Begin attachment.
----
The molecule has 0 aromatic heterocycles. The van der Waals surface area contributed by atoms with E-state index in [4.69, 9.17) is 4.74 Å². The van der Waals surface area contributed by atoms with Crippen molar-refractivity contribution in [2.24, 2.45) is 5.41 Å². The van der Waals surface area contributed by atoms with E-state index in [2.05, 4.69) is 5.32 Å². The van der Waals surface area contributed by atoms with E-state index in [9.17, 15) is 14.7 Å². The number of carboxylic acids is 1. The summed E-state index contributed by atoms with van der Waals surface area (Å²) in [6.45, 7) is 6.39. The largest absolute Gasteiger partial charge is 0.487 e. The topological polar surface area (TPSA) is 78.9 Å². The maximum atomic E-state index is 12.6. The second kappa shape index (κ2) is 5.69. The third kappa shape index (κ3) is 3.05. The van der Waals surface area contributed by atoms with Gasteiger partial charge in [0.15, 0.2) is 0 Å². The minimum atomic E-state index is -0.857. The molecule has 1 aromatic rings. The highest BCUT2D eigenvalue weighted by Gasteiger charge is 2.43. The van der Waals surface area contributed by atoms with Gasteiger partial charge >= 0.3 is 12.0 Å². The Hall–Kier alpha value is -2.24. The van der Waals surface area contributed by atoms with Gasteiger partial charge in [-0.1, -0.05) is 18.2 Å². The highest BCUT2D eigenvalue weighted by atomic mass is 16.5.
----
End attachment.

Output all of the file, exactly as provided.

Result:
The molecule has 0 aromatic heterocycles. The van der Waals surface area contributed by atoms with E-state index in [4.69, 9.17) is 4.74 Å². The van der Waals surface area contributed by atoms with Crippen molar-refractivity contribution in [2.24, 2.45) is 5.41 Å². The van der Waals surface area contributed by atoms with E-state index in [2.05, 4.69) is 5.32 Å². The van der Waals surface area contributed by atoms with E-state index in [9.17, 15) is 14.7 Å². The number of carboxylic acids is 1. The summed E-state index contributed by atoms with van der Waals surface area (Å²) in [6.45, 7) is 6.39. The largest absolute Gasteiger partial charge is 0.487 e. The topological polar surface area (TPSA) is 78.9 Å². The maximum atomic E-state index is 12.6. The second kappa shape index (κ2) is 5.69. The third kappa shape index (κ3) is 3.05. The van der Waals surface area contributed by atoms with Gasteiger partial charge in [0.15, 0.2) is 0 Å². The minimum atomic E-state index is -0.857. The molecule has 1 aromatic rings. The highest BCUT2D eigenvalue weighted by Gasteiger charge is 2.43. The van der Waals surface area contributed by atoms with Gasteiger partial charge >= 0.3 is 12.0 Å². The Hall–Kier alpha value is -2.24. The van der Waals surface area contributed by atoms with Gasteiger partial charge in [-0.1, -0.05) is 18.2 Å². The highest BCUT2D eigenvalue weighted by atomic mass is 16.5.